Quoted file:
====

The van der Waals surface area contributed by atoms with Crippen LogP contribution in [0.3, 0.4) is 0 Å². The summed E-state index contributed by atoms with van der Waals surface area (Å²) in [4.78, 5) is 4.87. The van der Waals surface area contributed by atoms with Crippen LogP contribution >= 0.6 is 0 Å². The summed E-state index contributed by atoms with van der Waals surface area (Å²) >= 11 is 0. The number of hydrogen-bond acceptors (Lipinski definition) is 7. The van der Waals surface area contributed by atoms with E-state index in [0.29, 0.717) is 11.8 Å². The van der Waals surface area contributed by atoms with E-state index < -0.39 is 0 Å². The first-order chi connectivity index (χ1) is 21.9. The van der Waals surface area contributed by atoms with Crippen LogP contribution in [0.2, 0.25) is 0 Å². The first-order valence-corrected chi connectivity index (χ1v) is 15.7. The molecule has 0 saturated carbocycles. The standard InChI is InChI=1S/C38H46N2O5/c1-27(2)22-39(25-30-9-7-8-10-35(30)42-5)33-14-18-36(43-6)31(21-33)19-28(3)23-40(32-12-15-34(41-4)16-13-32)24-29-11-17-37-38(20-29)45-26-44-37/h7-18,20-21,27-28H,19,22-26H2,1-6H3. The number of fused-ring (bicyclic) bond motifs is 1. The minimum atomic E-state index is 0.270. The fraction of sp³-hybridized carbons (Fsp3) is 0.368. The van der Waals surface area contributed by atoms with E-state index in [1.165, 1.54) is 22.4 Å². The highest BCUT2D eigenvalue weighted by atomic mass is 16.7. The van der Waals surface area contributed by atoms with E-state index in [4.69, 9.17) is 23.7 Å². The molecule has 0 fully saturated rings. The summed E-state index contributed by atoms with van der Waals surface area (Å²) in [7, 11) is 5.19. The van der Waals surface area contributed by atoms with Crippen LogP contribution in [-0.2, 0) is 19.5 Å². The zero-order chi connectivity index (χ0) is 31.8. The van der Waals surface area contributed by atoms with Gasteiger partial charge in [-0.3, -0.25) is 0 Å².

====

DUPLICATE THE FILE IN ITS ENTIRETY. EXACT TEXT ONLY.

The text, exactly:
The van der Waals surface area contributed by atoms with Crippen LogP contribution in [0.3, 0.4) is 0 Å². The summed E-state index contributed by atoms with van der Waals surface area (Å²) in [4.78, 5) is 4.87. The van der Waals surface area contributed by atoms with Crippen LogP contribution >= 0.6 is 0 Å². The summed E-state index contributed by atoms with van der Waals surface area (Å²) >= 11 is 0. The number of hydrogen-bond acceptors (Lipinski definition) is 7. The van der Waals surface area contributed by atoms with E-state index in [0.29, 0.717) is 11.8 Å². The van der Waals surface area contributed by atoms with E-state index < -0.39 is 0 Å². The first-order chi connectivity index (χ1) is 21.9. The van der Waals surface area contributed by atoms with Crippen LogP contribution in [0.2, 0.25) is 0 Å². The first-order valence-corrected chi connectivity index (χ1v) is 15.7. The molecule has 0 saturated carbocycles. The standard InChI is InChI=1S/C38H46N2O5/c1-27(2)22-39(25-30-9-7-8-10-35(30)42-5)33-14-18-36(43-6)31(21-33)19-28(3)23-40(32-12-15-34(41-4)16-13-32)24-29-11-17-37-38(20-29)45-26-44-37/h7-18,20-21,27-28H,19,22-26H2,1-6H3. The number of fused-ring (bicyclic) bond motifs is 1. The minimum atomic E-state index is 0.270. The fraction of sp³-hybridized carbons (Fsp3) is 0.368. The van der Waals surface area contributed by atoms with E-state index in [1.165, 1.54) is 22.4 Å². The highest BCUT2D eigenvalue weighted by atomic mass is 16.7. The van der Waals surface area contributed by atoms with E-state index in [4.69, 9.17) is 23.7 Å². The molecule has 0 fully saturated rings. The summed E-state index contributed by atoms with van der Waals surface area (Å²) in [7, 11) is 5.19. The van der Waals surface area contributed by atoms with Crippen LogP contribution in [-0.2, 0) is 19.5 Å². The zero-order chi connectivity index (χ0) is 31.8. The van der Waals surface area contributed by atoms with Gasteiger partial charge in [-0.3, -0.25) is 0 Å².